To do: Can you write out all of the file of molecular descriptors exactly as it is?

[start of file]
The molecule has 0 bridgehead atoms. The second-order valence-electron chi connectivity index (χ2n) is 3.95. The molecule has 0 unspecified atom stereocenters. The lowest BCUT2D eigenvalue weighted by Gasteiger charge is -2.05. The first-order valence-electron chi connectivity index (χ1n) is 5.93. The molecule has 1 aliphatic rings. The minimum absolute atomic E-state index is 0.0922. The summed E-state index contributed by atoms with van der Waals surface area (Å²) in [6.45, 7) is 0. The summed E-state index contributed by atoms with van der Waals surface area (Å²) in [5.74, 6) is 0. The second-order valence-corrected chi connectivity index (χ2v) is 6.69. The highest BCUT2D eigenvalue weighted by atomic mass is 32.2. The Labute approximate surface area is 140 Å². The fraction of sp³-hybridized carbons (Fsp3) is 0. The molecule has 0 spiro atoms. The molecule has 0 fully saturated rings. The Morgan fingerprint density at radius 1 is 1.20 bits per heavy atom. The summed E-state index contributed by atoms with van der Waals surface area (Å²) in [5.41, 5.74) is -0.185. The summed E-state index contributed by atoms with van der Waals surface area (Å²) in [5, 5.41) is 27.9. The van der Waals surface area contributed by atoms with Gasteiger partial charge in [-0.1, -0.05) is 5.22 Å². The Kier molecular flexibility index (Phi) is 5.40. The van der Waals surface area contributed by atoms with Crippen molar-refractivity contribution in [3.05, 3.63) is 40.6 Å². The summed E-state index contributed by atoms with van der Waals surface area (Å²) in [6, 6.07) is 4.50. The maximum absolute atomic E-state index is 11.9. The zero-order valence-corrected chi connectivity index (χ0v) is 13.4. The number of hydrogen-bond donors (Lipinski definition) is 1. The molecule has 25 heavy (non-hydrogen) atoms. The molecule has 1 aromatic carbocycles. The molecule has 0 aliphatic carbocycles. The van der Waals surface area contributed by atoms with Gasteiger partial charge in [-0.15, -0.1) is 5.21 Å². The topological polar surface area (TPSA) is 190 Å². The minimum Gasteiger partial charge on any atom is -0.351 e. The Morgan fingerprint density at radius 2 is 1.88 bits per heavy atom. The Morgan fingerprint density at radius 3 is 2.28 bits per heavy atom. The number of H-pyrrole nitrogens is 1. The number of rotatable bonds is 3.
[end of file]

The molecule has 0 bridgehead atoms. The second-order valence-electron chi connectivity index (χ2n) is 3.95. The molecule has 0 unspecified atom stereocenters. The lowest BCUT2D eigenvalue weighted by Gasteiger charge is -2.05. The first-order valence-electron chi connectivity index (χ1n) is 5.93. The molecule has 1 aliphatic rings. The minimum absolute atomic E-state index is 0.0922. The summed E-state index contributed by atoms with van der Waals surface area (Å²) in [6.45, 7) is 0. The summed E-state index contributed by atoms with van der Waals surface area (Å²) in [5.74, 6) is 0. The second-order valence-corrected chi connectivity index (χ2v) is 6.69. The highest BCUT2D eigenvalue weighted by atomic mass is 32.2. The Labute approximate surface area is 140 Å². The fraction of sp³-hybridized carbons (Fsp3) is 0. The molecule has 0 spiro atoms. The molecule has 0 fully saturated rings. The Morgan fingerprint density at radius 1 is 1.20 bits per heavy atom. The summed E-state index contributed by atoms with van der Waals surface area (Å²) in [5.41, 5.74) is -0.185. The summed E-state index contributed by atoms with van der Waals surface area (Å²) in [5, 5.41) is 27.9. The van der Waals surface area contributed by atoms with Gasteiger partial charge in [-0.1, -0.05) is 5.22 Å². The Kier molecular flexibility index (Phi) is 5.40. The van der Waals surface area contributed by atoms with Crippen molar-refractivity contribution in [3.05, 3.63) is 40.6 Å². The summed E-state index contributed by atoms with van der Waals surface area (Å²) in [6, 6.07) is 4.50. The maximum absolute atomic E-state index is 11.9. The zero-order valence-corrected chi connectivity index (χ0v) is 13.4. The number of hydrogen-bond donors (Lipinski definition) is 1. The molecule has 25 heavy (non-hydrogen) atoms. The molecule has 1 aromatic carbocycles. The molecule has 0 aliphatic carbocycles. The van der Waals surface area contributed by atoms with Gasteiger partial charge in [-0.15, -0.1) is 5.21 Å². The topological polar surface area (TPSA) is 190 Å². The minimum Gasteiger partial charge on any atom is -0.351 e. The Morgan fingerprint density at radius 2 is 1.88 bits per heavy atom. The Morgan fingerprint density at radius 3 is 2.28 bits per heavy atom. The number of H-pyrrole nitrogens is 1. The number of rotatable bonds is 3.